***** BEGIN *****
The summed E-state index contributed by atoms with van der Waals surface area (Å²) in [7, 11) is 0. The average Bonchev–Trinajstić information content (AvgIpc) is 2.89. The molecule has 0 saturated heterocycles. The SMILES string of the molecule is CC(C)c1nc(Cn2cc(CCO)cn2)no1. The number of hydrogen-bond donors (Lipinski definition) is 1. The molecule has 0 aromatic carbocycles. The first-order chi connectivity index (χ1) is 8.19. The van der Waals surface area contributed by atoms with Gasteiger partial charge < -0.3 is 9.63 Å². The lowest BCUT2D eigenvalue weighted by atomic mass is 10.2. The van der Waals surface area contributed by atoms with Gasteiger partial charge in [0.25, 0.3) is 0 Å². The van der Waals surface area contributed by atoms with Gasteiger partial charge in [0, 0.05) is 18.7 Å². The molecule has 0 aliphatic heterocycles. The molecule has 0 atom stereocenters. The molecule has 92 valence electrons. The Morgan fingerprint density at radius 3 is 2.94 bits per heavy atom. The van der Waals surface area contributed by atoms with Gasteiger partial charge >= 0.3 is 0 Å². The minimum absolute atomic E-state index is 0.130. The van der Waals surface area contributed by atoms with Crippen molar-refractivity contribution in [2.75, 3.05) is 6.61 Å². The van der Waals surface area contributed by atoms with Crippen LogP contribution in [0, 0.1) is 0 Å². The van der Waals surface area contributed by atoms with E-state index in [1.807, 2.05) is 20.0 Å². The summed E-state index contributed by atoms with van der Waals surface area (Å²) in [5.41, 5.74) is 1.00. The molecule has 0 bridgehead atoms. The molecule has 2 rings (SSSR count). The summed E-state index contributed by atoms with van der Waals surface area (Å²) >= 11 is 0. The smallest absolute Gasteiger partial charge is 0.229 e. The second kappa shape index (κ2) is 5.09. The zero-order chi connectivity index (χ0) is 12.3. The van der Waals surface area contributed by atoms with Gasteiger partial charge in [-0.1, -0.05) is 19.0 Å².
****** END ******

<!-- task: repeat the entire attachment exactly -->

The summed E-state index contributed by atoms with van der Waals surface area (Å²) in [7, 11) is 0. The average Bonchev–Trinajstić information content (AvgIpc) is 2.89. The molecule has 0 saturated heterocycles. The SMILES string of the molecule is CC(C)c1nc(Cn2cc(CCO)cn2)no1. The number of hydrogen-bond donors (Lipinski definition) is 1. The molecule has 0 aromatic carbocycles. The first-order chi connectivity index (χ1) is 8.19. The van der Waals surface area contributed by atoms with Gasteiger partial charge < -0.3 is 9.63 Å². The lowest BCUT2D eigenvalue weighted by atomic mass is 10.2. The van der Waals surface area contributed by atoms with Gasteiger partial charge in [0.25, 0.3) is 0 Å². The van der Waals surface area contributed by atoms with Gasteiger partial charge in [0, 0.05) is 18.7 Å². The molecule has 0 aliphatic heterocycles. The molecule has 0 atom stereocenters. The molecule has 92 valence electrons. The Morgan fingerprint density at radius 3 is 2.94 bits per heavy atom. The van der Waals surface area contributed by atoms with Gasteiger partial charge >= 0.3 is 0 Å². The minimum absolute atomic E-state index is 0.130. The van der Waals surface area contributed by atoms with Crippen molar-refractivity contribution in [2.75, 3.05) is 6.61 Å². The van der Waals surface area contributed by atoms with Crippen LogP contribution in [0, 0.1) is 0 Å². The van der Waals surface area contributed by atoms with E-state index in [1.807, 2.05) is 20.0 Å². The summed E-state index contributed by atoms with van der Waals surface area (Å²) in [5.41, 5.74) is 1.00. The molecule has 0 bridgehead atoms. The molecule has 2 rings (SSSR count). The summed E-state index contributed by atoms with van der Waals surface area (Å²) >= 11 is 0. The smallest absolute Gasteiger partial charge is 0.229 e. The second kappa shape index (κ2) is 5.09. The zero-order chi connectivity index (χ0) is 12.3. The van der Waals surface area contributed by atoms with Gasteiger partial charge in [-0.1, -0.05) is 19.0 Å².